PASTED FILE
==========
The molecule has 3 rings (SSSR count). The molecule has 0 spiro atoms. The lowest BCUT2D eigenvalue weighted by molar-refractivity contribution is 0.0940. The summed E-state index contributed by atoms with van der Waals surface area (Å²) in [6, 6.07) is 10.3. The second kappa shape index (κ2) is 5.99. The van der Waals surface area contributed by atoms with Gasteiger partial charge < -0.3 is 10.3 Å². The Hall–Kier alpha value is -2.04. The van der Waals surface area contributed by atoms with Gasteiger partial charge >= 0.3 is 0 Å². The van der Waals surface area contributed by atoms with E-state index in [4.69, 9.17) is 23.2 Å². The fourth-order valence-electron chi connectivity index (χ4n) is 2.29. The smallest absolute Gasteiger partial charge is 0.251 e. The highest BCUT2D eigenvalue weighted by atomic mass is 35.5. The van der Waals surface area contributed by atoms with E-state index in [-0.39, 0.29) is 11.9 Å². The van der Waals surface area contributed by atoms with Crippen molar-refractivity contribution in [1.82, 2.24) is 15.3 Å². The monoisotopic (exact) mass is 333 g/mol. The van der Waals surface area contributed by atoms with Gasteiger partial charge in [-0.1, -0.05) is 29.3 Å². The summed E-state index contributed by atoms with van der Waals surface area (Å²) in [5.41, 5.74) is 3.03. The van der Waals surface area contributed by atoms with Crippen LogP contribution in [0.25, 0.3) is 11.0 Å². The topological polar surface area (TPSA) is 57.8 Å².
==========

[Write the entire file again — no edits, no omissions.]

The molecule has 3 rings (SSSR count). The molecule has 0 spiro atoms. The lowest BCUT2D eigenvalue weighted by molar-refractivity contribution is 0.0940. The summed E-state index contributed by atoms with van der Waals surface area (Å²) in [6, 6.07) is 10.3. The second kappa shape index (κ2) is 5.99. The van der Waals surface area contributed by atoms with Gasteiger partial charge < -0.3 is 10.3 Å². The Hall–Kier alpha value is -2.04. The van der Waals surface area contributed by atoms with Gasteiger partial charge >= 0.3 is 0 Å². The van der Waals surface area contributed by atoms with E-state index in [4.69, 9.17) is 23.2 Å². The fourth-order valence-electron chi connectivity index (χ4n) is 2.29. The smallest absolute Gasteiger partial charge is 0.251 e. The highest BCUT2D eigenvalue weighted by atomic mass is 35.5. The van der Waals surface area contributed by atoms with E-state index in [-0.39, 0.29) is 11.9 Å². The van der Waals surface area contributed by atoms with Crippen molar-refractivity contribution in [1.82, 2.24) is 15.3 Å². The monoisotopic (exact) mass is 333 g/mol. The van der Waals surface area contributed by atoms with Gasteiger partial charge in [-0.1, -0.05) is 29.3 Å². The summed E-state index contributed by atoms with van der Waals surface area (Å²) in [5.41, 5.74) is 3.03. The van der Waals surface area contributed by atoms with Crippen LogP contribution in [0.25, 0.3) is 11.0 Å². The topological polar surface area (TPSA) is 57.8 Å².